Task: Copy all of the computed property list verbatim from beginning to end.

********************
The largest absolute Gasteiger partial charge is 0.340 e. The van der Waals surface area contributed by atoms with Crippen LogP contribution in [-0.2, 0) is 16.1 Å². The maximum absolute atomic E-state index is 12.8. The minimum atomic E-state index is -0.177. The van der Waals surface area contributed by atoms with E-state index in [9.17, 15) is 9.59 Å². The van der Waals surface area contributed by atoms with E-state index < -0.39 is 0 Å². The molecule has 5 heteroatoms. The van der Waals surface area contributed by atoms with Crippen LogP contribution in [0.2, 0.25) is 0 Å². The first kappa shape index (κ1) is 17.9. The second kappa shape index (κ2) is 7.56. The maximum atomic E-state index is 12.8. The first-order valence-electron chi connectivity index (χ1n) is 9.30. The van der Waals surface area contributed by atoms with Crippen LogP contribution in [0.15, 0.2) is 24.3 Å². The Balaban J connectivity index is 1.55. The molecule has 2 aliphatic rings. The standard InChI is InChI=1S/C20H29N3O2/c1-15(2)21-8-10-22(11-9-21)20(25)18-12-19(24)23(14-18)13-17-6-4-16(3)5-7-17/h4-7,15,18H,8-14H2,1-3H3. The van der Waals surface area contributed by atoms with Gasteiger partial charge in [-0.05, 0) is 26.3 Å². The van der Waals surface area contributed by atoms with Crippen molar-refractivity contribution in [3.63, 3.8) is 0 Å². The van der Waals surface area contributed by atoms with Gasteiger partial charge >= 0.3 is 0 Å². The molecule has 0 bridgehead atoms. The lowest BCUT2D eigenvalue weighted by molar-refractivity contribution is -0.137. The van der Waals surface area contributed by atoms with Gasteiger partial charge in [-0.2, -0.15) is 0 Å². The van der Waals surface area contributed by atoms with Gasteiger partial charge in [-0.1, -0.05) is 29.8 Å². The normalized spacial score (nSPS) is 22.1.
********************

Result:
The largest absolute Gasteiger partial charge is 0.340 e. The van der Waals surface area contributed by atoms with Crippen LogP contribution in [-0.2, 0) is 16.1 Å². The maximum absolute atomic E-state index is 12.8. The minimum atomic E-state index is -0.177. The van der Waals surface area contributed by atoms with E-state index in [9.17, 15) is 9.59 Å². The van der Waals surface area contributed by atoms with E-state index < -0.39 is 0 Å². The molecule has 5 heteroatoms. The van der Waals surface area contributed by atoms with Crippen LogP contribution in [0.2, 0.25) is 0 Å². The first kappa shape index (κ1) is 17.9. The second kappa shape index (κ2) is 7.56. The maximum atomic E-state index is 12.8. The first-order valence-electron chi connectivity index (χ1n) is 9.30. The van der Waals surface area contributed by atoms with Crippen LogP contribution in [0.15, 0.2) is 24.3 Å². The Balaban J connectivity index is 1.55. The molecule has 2 aliphatic rings. The standard InChI is InChI=1S/C20H29N3O2/c1-15(2)21-8-10-22(11-9-21)20(25)18-12-19(24)23(14-18)13-17-6-4-16(3)5-7-17/h4-7,15,18H,8-14H2,1-3H3. The van der Waals surface area contributed by atoms with Gasteiger partial charge in [-0.05, 0) is 26.3 Å². The van der Waals surface area contributed by atoms with Crippen molar-refractivity contribution in [3.63, 3.8) is 0 Å². The van der Waals surface area contributed by atoms with Gasteiger partial charge >= 0.3 is 0 Å². The molecule has 0 bridgehead atoms. The lowest BCUT2D eigenvalue weighted by molar-refractivity contribution is -0.137. The van der Waals surface area contributed by atoms with Gasteiger partial charge in [-0.2, -0.15) is 0 Å². The van der Waals surface area contributed by atoms with Gasteiger partial charge in [-0.1, -0.05) is 29.8 Å². The normalized spacial score (nSPS) is 22.1.